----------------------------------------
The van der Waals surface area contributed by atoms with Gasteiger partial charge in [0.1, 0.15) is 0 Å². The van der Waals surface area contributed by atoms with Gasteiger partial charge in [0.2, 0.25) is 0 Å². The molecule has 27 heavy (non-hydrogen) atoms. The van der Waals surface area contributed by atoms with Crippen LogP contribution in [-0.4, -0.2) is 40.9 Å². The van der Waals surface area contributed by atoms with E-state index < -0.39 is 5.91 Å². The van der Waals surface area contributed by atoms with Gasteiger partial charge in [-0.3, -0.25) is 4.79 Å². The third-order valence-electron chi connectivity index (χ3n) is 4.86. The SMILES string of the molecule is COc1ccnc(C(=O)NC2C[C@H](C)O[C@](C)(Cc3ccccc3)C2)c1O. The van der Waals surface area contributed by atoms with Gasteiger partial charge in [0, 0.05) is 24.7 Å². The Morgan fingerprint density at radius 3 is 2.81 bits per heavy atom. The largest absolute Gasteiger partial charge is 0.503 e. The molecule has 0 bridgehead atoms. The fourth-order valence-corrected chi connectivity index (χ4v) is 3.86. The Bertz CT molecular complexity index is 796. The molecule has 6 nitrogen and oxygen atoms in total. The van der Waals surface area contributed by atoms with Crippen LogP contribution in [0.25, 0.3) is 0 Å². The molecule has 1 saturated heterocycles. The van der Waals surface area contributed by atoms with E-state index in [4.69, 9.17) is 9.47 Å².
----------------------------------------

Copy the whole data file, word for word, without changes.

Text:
The van der Waals surface area contributed by atoms with Gasteiger partial charge in [0.1, 0.15) is 0 Å². The van der Waals surface area contributed by atoms with Gasteiger partial charge in [0.2, 0.25) is 0 Å². The molecule has 27 heavy (non-hydrogen) atoms. The van der Waals surface area contributed by atoms with Crippen LogP contribution in [-0.4, -0.2) is 40.9 Å². The van der Waals surface area contributed by atoms with E-state index < -0.39 is 5.91 Å². The van der Waals surface area contributed by atoms with Gasteiger partial charge in [-0.3, -0.25) is 4.79 Å². The third-order valence-electron chi connectivity index (χ3n) is 4.86. The SMILES string of the molecule is COc1ccnc(C(=O)NC2C[C@H](C)O[C@](C)(Cc3ccccc3)C2)c1O. The van der Waals surface area contributed by atoms with Gasteiger partial charge in [0, 0.05) is 24.7 Å². The Morgan fingerprint density at radius 3 is 2.81 bits per heavy atom. The largest absolute Gasteiger partial charge is 0.503 e. The molecule has 0 bridgehead atoms. The fourth-order valence-corrected chi connectivity index (χ4v) is 3.86. The Bertz CT molecular complexity index is 796. The molecule has 6 nitrogen and oxygen atoms in total. The van der Waals surface area contributed by atoms with Crippen LogP contribution in [0.25, 0.3) is 0 Å². The molecule has 1 saturated heterocycles. The van der Waals surface area contributed by atoms with E-state index in [4.69, 9.17) is 9.47 Å².